A birthday celebration recently turned deadly when a Hialeah carbon monoxide poisoning incident claimed the lives of five teenagers. The deceased include Miami residents Juchen C. Marctial, 19, Evans Charles, also, 19, Jean Pierre Ferdinand, 16, and Jonas Antenor and Peterson Nazon, both 17.
The teens had reportedly gotten together on Sunday night to for Marctial’s birthday. The following afternoon, a maid found their bodies inside a room at the Hotel Presidente. All of them were in their street clothes.
Fire tests show that there was a high concentration of carbon monoxide in the room, which is above a private garage where the victims had left a car running. The door going from the garage to the room was left slightly ajar. According to friends of the teens, the vehicle had a troublesome starter.
Investigators are trying to determine whether the garage or motel room had operating carbon monoxide detectors. Since 2007, Florida has required that motel and hotel boiler rooms have gas detectors and that all apartments and residences constructed after July 1, 2008 that include an attached garage, a fireplace, or a heater have an alarm within 10 feet of bedrooms.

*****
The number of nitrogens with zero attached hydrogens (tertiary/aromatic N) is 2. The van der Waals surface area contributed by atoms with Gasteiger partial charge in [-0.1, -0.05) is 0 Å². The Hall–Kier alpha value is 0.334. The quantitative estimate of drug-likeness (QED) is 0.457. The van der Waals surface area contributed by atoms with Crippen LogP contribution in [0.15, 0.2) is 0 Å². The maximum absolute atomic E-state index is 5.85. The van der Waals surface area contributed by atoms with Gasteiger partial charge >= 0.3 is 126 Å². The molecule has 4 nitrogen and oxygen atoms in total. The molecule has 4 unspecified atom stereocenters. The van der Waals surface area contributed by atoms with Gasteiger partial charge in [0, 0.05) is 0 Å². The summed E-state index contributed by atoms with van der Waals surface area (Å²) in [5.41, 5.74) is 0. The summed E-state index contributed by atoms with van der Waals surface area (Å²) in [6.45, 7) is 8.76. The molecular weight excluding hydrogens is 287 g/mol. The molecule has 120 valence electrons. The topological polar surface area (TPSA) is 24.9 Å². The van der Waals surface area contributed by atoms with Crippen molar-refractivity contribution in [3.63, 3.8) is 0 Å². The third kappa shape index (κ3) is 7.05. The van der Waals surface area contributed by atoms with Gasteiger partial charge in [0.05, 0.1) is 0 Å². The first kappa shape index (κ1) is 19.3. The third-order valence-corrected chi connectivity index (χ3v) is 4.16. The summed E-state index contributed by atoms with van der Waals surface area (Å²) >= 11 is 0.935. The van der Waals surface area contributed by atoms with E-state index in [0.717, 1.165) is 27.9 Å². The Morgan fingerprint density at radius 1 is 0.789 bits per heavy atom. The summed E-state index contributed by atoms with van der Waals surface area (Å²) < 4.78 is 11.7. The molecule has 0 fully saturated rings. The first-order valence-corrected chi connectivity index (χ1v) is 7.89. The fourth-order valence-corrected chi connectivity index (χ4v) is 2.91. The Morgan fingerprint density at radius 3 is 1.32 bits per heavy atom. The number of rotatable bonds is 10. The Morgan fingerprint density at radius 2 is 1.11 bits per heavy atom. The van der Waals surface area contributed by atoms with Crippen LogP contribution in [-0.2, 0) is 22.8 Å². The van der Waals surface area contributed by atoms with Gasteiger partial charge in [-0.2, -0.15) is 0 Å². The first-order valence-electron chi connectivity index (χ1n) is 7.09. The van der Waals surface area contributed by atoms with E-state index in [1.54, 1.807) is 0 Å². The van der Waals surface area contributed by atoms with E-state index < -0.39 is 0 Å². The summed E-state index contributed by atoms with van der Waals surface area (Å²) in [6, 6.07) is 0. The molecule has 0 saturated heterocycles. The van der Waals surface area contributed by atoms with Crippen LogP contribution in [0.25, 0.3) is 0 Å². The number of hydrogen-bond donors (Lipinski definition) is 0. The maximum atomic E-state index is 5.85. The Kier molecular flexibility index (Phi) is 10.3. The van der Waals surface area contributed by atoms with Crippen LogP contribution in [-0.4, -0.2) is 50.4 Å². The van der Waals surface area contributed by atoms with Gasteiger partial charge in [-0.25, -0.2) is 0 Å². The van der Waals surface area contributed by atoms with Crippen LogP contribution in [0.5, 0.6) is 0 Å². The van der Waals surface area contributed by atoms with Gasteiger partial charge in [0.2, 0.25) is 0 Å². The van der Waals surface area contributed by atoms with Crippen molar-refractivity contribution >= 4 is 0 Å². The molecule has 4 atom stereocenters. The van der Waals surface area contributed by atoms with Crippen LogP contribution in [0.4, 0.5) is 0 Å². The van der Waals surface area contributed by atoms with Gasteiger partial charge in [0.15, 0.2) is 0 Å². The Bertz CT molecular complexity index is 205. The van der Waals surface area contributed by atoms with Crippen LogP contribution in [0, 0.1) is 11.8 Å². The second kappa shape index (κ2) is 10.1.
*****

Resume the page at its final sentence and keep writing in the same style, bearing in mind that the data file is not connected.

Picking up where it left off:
Carbon Monoxide Facts
This deadly gas, called the silent killer, is odorless, colorless, and invisible. Symptoms can include confusion, chest pain, dizziness, headaches, vomiting, weakness, and nausea.
The U.S. Centers for Disease Control and Prevention says that over 400 people die in the US each year from CO poisoning. This type of injury lands over 20,000 people in the ER annually and over 4,000 are hospitalized.
Premise owners and the manufacturers of products that malfunction can be held liable for Miami personal injury or wrongful death if a hazard on the property and/or a product that malfunctions causes CO poisoning.
Carbon monoxide poisoning suspected in 5 teens’ deaths, Miami Herald, December 27, 2010
Carbon Monoxide May Be Greater Threat in Winter, US News, December 27, 2010
5 found dead in Florida motel room, CNN, December 28, 2010
Related Web Resources:
Carbon Monoxide Poisoning, Centers for Disease Control and Prevention
Protect Your Family and Yourself from Carbon Monoxide Poisoning, Environmental Protection Agency Continue reading